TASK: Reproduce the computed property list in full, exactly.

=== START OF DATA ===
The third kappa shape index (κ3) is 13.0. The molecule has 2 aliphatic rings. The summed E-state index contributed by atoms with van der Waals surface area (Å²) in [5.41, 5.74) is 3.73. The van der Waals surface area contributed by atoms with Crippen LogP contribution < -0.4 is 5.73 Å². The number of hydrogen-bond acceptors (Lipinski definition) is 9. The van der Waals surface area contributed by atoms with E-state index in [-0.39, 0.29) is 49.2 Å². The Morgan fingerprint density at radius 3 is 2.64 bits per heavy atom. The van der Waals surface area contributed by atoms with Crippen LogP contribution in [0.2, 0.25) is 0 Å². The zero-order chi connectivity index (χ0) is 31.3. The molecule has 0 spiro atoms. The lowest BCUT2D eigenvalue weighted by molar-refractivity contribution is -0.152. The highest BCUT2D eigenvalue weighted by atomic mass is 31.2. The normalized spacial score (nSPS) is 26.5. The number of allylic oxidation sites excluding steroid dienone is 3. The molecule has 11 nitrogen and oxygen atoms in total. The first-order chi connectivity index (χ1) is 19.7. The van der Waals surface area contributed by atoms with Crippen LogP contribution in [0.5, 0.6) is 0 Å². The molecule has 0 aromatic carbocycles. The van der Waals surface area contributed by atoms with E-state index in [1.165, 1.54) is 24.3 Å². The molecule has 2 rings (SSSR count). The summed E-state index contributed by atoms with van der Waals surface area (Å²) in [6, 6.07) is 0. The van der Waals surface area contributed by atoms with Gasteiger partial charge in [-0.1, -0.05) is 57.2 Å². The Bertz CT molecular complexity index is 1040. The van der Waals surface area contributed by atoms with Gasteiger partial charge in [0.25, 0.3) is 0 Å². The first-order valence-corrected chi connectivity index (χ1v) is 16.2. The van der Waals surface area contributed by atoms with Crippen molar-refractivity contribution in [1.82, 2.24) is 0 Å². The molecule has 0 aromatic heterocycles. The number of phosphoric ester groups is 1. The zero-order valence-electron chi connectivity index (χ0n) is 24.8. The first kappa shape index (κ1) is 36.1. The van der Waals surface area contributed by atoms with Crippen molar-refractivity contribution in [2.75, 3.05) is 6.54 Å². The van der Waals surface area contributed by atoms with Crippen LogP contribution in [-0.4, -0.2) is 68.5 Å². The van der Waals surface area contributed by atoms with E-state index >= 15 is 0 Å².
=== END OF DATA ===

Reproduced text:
The third kappa shape index (κ3) is 13.0. The molecule has 2 aliphatic rings. The summed E-state index contributed by atoms with van der Waals surface area (Å²) in [5.41, 5.74) is 3.73. The van der Waals surface area contributed by atoms with Crippen LogP contribution < -0.4 is 5.73 Å². The number of hydrogen-bond acceptors (Lipinski definition) is 9. The van der Waals surface area contributed by atoms with E-state index in [-0.39, 0.29) is 49.2 Å². The Morgan fingerprint density at radius 3 is 2.64 bits per heavy atom. The van der Waals surface area contributed by atoms with Crippen LogP contribution in [0.2, 0.25) is 0 Å². The zero-order chi connectivity index (χ0) is 31.3. The molecule has 0 spiro atoms. The lowest BCUT2D eigenvalue weighted by molar-refractivity contribution is -0.152. The highest BCUT2D eigenvalue weighted by atomic mass is 31.2. The normalized spacial score (nSPS) is 26.5. The number of allylic oxidation sites excluding steroid dienone is 3. The molecule has 11 nitrogen and oxygen atoms in total. The first-order chi connectivity index (χ1) is 19.7. The van der Waals surface area contributed by atoms with Crippen LogP contribution in [0.5, 0.6) is 0 Å². The molecule has 0 aromatic carbocycles. The van der Waals surface area contributed by atoms with E-state index in [1.165, 1.54) is 24.3 Å². The molecule has 2 rings (SSSR count). The summed E-state index contributed by atoms with van der Waals surface area (Å²) in [6, 6.07) is 0. The van der Waals surface area contributed by atoms with Gasteiger partial charge in [-0.1, -0.05) is 57.2 Å². The Bertz CT molecular complexity index is 1040. The van der Waals surface area contributed by atoms with Gasteiger partial charge in [0.25, 0.3) is 0 Å². The first-order valence-corrected chi connectivity index (χ1v) is 16.2. The van der Waals surface area contributed by atoms with Crippen molar-refractivity contribution in [1.82, 2.24) is 0 Å². The molecule has 0 aromatic heterocycles. The number of phosphoric ester groups is 1. The zero-order valence-electron chi connectivity index (χ0n) is 24.8. The first kappa shape index (κ1) is 36.1. The van der Waals surface area contributed by atoms with Crippen molar-refractivity contribution in [2.75, 3.05) is 6.54 Å². The van der Waals surface area contributed by atoms with Crippen LogP contribution in [-0.4, -0.2) is 68.5 Å². The van der Waals surface area contributed by atoms with E-state index >= 15 is 0 Å².